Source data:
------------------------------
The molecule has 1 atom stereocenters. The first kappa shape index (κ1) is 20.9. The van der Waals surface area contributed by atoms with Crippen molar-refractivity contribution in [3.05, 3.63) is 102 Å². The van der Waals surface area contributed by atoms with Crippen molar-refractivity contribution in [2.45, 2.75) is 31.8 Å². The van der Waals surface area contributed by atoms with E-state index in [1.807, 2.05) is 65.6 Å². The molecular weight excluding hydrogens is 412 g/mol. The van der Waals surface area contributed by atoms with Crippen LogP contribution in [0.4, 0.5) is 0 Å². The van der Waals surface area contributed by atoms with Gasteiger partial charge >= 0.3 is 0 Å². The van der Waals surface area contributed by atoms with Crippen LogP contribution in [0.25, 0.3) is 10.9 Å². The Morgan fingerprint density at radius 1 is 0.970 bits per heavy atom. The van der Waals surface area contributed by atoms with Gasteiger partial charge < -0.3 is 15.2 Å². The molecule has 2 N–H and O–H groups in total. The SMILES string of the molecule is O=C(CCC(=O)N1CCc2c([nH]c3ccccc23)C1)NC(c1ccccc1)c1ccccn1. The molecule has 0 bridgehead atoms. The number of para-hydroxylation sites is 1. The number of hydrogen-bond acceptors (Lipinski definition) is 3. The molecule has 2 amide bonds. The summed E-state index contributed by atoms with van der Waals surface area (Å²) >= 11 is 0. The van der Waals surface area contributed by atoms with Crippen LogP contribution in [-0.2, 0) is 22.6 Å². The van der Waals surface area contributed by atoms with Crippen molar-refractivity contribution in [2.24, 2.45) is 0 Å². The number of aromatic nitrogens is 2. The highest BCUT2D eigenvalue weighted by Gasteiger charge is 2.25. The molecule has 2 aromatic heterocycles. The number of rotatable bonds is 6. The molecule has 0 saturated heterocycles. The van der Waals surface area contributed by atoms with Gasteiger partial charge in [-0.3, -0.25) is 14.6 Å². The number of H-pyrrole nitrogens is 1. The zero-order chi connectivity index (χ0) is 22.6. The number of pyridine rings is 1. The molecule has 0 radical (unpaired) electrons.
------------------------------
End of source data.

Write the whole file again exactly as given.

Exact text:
The molecule has 1 atom stereocenters. The first kappa shape index (κ1) is 20.9. The van der Waals surface area contributed by atoms with Crippen molar-refractivity contribution in [3.05, 3.63) is 102 Å². The van der Waals surface area contributed by atoms with Crippen molar-refractivity contribution in [2.45, 2.75) is 31.8 Å². The van der Waals surface area contributed by atoms with E-state index in [1.807, 2.05) is 65.6 Å². The molecular weight excluding hydrogens is 412 g/mol. The van der Waals surface area contributed by atoms with Crippen LogP contribution in [0.4, 0.5) is 0 Å². The van der Waals surface area contributed by atoms with Gasteiger partial charge >= 0.3 is 0 Å². The van der Waals surface area contributed by atoms with Crippen LogP contribution in [0.25, 0.3) is 10.9 Å². The Morgan fingerprint density at radius 1 is 0.970 bits per heavy atom. The van der Waals surface area contributed by atoms with Gasteiger partial charge < -0.3 is 15.2 Å². The molecule has 2 N–H and O–H groups in total. The SMILES string of the molecule is O=C(CCC(=O)N1CCc2c([nH]c3ccccc23)C1)NC(c1ccccc1)c1ccccn1. The molecule has 0 bridgehead atoms. The number of para-hydroxylation sites is 1. The number of hydrogen-bond acceptors (Lipinski definition) is 3. The molecule has 2 amide bonds. The summed E-state index contributed by atoms with van der Waals surface area (Å²) >= 11 is 0. The van der Waals surface area contributed by atoms with Crippen LogP contribution in [-0.2, 0) is 22.6 Å². The van der Waals surface area contributed by atoms with Crippen molar-refractivity contribution in [2.24, 2.45) is 0 Å². The number of aromatic nitrogens is 2. The highest BCUT2D eigenvalue weighted by Gasteiger charge is 2.25. The molecule has 2 aromatic heterocycles. The number of rotatable bonds is 6. The molecule has 0 saturated heterocycles. The van der Waals surface area contributed by atoms with Gasteiger partial charge in [-0.3, -0.25) is 14.6 Å². The number of H-pyrrole nitrogens is 1. The zero-order chi connectivity index (χ0) is 22.6. The number of pyridine rings is 1. The molecule has 0 radical (unpaired) electrons.